Deep long-slit optical spectrophotometric observations are presented for 25 Galactic bulge planetary nebulae (GBPNe) and six Galactic disc planetary nebulae (GDPNe). The spectra, combined with archival ultraviolet (UV) spectra obtained with the International Ultraviolet Explorer and infrared spectra obtained with the Infrared Space Observatory, have been used to carry out a detailed plasma diagnostic and element abundance analysis utilizing both collisional excited lines (CELs) and optical recombination lines (ORLs).
Comparisons of plasma diagnostic and abundance analysis results obtained from CELs and ORLs reproduce many of the patterns previously found for GDPNe. In particular we show that the large discrepancies between electron temperatures (Te values) derived from CELs and ORLs appear to be mainly caused by abnormally low values yielded by recombination lines and/or continua. Similarly, the large discrepancies between heavy element abundances deduced from ORLs and CELs are largely caused by abnormally high values obtained from ORLs, up to tens of solar in extreme cases. It appears that whatever mechanisms are causing the ubiquitous dichotomy between CELs and ORLs, their main effects are to enhance the emission of ORLs, but hardly affect that of CELs. It seems that heavy element abundances deduced from ORLs may not reflect the bulk composition of the nebula. Rather, our analysis suggests that ORLs of heavy element ions mainly originate from a previously unseen component of plasma of Te values of just a few hundred kelvins, which is too cool to excite any optical and UV CELs.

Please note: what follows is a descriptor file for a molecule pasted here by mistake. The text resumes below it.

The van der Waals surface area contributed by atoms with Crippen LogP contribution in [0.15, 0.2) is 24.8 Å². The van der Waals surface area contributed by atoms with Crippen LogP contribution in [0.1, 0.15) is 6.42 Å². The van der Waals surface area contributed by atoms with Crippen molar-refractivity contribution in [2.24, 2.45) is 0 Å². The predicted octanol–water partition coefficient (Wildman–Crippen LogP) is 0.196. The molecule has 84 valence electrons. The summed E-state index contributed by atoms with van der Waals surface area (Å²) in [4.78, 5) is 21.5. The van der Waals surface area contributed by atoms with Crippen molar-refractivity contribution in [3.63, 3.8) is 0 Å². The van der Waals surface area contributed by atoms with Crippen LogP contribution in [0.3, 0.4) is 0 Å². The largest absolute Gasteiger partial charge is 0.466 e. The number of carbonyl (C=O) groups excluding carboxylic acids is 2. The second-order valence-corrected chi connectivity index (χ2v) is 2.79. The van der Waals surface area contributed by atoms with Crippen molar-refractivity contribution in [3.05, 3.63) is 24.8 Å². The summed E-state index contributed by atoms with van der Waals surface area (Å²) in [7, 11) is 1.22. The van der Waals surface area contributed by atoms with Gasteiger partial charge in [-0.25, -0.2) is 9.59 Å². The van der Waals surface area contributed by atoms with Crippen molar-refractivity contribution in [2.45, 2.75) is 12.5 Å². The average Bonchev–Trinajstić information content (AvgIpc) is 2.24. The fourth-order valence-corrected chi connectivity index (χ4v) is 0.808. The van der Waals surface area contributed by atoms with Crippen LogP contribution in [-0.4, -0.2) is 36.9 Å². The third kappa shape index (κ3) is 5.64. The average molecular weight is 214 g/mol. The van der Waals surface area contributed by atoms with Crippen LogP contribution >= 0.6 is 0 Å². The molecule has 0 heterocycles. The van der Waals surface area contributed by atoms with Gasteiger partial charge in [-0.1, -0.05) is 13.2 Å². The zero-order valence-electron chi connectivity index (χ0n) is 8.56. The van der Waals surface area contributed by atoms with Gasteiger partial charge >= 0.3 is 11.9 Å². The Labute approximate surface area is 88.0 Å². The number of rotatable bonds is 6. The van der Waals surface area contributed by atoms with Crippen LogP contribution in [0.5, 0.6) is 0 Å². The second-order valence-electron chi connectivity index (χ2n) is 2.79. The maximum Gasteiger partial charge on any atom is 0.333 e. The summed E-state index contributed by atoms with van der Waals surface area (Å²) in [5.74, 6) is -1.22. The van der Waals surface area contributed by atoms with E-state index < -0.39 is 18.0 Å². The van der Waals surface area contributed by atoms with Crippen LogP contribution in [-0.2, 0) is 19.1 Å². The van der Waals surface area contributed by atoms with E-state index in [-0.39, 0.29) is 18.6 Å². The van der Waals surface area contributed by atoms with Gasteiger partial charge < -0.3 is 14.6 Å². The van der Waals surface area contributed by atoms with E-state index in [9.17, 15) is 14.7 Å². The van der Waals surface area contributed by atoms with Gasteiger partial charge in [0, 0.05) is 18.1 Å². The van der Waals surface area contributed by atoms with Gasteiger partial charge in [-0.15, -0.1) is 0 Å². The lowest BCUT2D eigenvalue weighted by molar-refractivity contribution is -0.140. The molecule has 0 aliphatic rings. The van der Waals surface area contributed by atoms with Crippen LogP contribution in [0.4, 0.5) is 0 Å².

We find that GBPNe are on the average 0.1–0.2 dex more metal-rich than GDPNe but have a mean C/O ratio that is approximately 0.2 dex lower. By comparing the observed relative abundances of heavy elements with recent theoretical predictions, we show that GBPNe probably evolved from a relatively metal-rich environment of initial Z∼ 0.013, compared to an initial Z≲ 0.008 for GDPNe. In addition, we find that GBPNe tend to have more massive progenitor stars than GDPNe. GBPNe are found to have an average magnesium abundance about 0.13 dex higher than GDPNe. The latter have a mean magnesium abundance almost identical to the solar value. The enhancement of magnesium in GBPNe and the large [α/Fe] ratios of bulge giants suggest that the primary enrichment process in the bulge was Type II supernovae. PN observations yield a Ne/O abundance ratio much higher than the solar value, suggesting that the solar neon abundance may have been underestimated by 0.2 dex.